When and where did this fire start in the precocious Pastor Bonhoeffer? He came from a privileged background, and there were few clues in his early years of traditional theological training at Tubingen that he would become a challenger of the established church’s stultifying hierarchy. This is where Metaxas’s biography breaks new ground.
In a fascinating chapter, “Bonhoeffer in America,” Metaxas tracks his subject’s journey through New York’s Union Theological Seminary and various liberal churches such as Riverside and Park Avenue Baptist. “There is no theology here” was the conclusion of the 24-year-old German observer, as he wrote home complaining of never having heard the gospel of Jesus preached in fashionable Manhattan.
But then Bonhoeffer went to the Abyssinian Baptist Church in Harlem, whose 14,000-strong congregation made it the largest Protestant church in the United States of the 1930s. He was inspired by the preaching of Dr. Adam Clayton Powell, Sr. and by the friendships he formed with his African American contemporaries in the church. Of these the most important was a fellow Union student, Frank Fisher, who traveled to Washington, D.C., and other cities with Bonhoeffer, introducing his German friend to “Negro spirituals” and “Negro literature.”
There is little doubt that Bonhoeffer’s American experiences, especially the appalling racial prejudice he encountered, laid the foundation for what Metaxas calls “The Great Change” in his subject’s character. The aloof, patrician intellectual who had arrived in New York departed a committed churchgoing Christian on fire with the gospel and despising what he called the “religionless Christianity” of the German church. Metaxas speculates that Bonhoeffer was “born again” in his Harlem period. The book’s new material suggests that a major personal and spiritual transformation took place as a result of his attendance at the Abyssinian church. Without that transformation it is unlikely that Bonhoeffer’s most influential theological ideas on “cheap grace” would have been formed.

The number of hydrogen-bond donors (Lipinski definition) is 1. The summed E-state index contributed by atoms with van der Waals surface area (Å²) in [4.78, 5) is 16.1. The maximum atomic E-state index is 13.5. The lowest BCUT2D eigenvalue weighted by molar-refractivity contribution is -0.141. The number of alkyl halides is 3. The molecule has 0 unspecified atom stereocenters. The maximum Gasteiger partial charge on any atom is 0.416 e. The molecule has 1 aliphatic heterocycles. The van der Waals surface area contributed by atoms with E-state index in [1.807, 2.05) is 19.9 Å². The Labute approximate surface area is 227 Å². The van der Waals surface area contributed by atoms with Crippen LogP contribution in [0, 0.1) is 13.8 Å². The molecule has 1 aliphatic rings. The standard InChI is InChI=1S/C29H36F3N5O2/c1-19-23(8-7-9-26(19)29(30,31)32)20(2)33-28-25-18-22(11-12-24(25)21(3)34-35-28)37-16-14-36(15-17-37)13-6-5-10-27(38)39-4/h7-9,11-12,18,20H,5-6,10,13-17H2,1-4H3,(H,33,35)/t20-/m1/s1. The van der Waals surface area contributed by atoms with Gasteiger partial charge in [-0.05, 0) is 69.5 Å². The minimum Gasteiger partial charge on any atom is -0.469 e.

One of the most poignant sentences ever written by Bonhoeffer was “When Christ calls a man, he bids him come and die.” For him this was no abstract theological metaphor. It summed up the outcome of the sacrificial action Bonhoeffer took to join a group of conspirators, led by Admiral Canaris, who began plotting to kill Hitler in 1942.
Metaxas provides a fascinating description of the mounting pressures on Bonhoeffer and his deepening Christ-centered commitment during the last three years of his life. Ambivalence and deception were needed for a pastor of the Confessing Church who was covertly supporting the assassination of the head of state. But Bonhoeffer was too fearless to cover his tracks. So eventually he was arrested and after a painful prison journey (which produced some of his finest writing), he was executed at Flossenburg concentration camp in April 1945, just one month before the war ended.
Metaxas concludes his powerful account of this martyrdom with the words of the camp doctor who was moved by the spiritual courage of the unidentified figure he watched going to the scaffold: “At the place of execution he [Bonhoeffer] again said a short prayer and then climbed the few steps to the gallows, brave and composed. His death ensued after a few seconds. In the almost 50 years that I worked as a doctor I have hardly ever seen a man die so entirely submissive to the will of God.”